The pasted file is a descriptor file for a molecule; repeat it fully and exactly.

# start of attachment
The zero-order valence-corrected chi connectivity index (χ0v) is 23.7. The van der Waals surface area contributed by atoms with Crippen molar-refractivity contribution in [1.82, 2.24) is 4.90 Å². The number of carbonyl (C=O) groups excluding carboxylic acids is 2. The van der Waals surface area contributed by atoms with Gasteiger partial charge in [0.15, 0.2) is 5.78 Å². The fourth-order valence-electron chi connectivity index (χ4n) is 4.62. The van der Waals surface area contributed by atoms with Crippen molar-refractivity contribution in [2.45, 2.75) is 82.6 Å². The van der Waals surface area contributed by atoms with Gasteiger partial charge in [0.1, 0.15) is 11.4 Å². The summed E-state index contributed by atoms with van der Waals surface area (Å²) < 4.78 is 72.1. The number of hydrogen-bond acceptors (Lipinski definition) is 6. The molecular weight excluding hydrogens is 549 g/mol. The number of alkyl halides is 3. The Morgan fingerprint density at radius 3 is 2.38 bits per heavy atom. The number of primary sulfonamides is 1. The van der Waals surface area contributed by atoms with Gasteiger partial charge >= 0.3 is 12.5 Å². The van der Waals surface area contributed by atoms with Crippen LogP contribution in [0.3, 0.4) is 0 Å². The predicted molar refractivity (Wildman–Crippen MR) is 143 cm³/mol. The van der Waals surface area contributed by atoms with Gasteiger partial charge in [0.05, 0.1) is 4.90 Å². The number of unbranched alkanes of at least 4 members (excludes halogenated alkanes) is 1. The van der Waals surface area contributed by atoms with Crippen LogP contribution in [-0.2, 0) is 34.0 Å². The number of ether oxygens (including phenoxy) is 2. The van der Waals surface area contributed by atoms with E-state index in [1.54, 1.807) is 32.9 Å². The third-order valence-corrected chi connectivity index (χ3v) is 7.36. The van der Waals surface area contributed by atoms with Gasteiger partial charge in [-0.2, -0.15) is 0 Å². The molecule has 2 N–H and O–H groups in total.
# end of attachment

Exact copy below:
The zero-order valence-corrected chi connectivity index (χ0v) is 23.7. The van der Waals surface area contributed by atoms with Crippen molar-refractivity contribution in [1.82, 2.24) is 4.90 Å². The number of carbonyl (C=O) groups excluding carboxylic acids is 2. The van der Waals surface area contributed by atoms with Gasteiger partial charge in [0.15, 0.2) is 5.78 Å². The fourth-order valence-electron chi connectivity index (χ4n) is 4.62. The van der Waals surface area contributed by atoms with Crippen molar-refractivity contribution in [2.45, 2.75) is 82.6 Å². The van der Waals surface area contributed by atoms with Gasteiger partial charge in [0.1, 0.15) is 11.4 Å². The summed E-state index contributed by atoms with van der Waals surface area (Å²) < 4.78 is 72.1. The number of hydrogen-bond acceptors (Lipinski definition) is 6. The molecular weight excluding hydrogens is 549 g/mol. The number of alkyl halides is 3. The Morgan fingerprint density at radius 3 is 2.38 bits per heavy atom. The number of primary sulfonamides is 1. The van der Waals surface area contributed by atoms with Gasteiger partial charge >= 0.3 is 12.5 Å². The van der Waals surface area contributed by atoms with Crippen LogP contribution in [0.3, 0.4) is 0 Å². The predicted molar refractivity (Wildman–Crippen MR) is 143 cm³/mol. The van der Waals surface area contributed by atoms with Gasteiger partial charge in [0.05, 0.1) is 4.90 Å². The number of unbranched alkanes of at least 4 members (excludes halogenated alkanes) is 1. The van der Waals surface area contributed by atoms with Crippen LogP contribution in [-0.2, 0) is 34.0 Å². The number of ether oxygens (including phenoxy) is 2. The van der Waals surface area contributed by atoms with E-state index in [1.54, 1.807) is 32.9 Å². The third-order valence-corrected chi connectivity index (χ3v) is 7.36. The van der Waals surface area contributed by atoms with Gasteiger partial charge in [-0.2, -0.15) is 0 Å². The molecule has 2 N–H and O–H groups in total.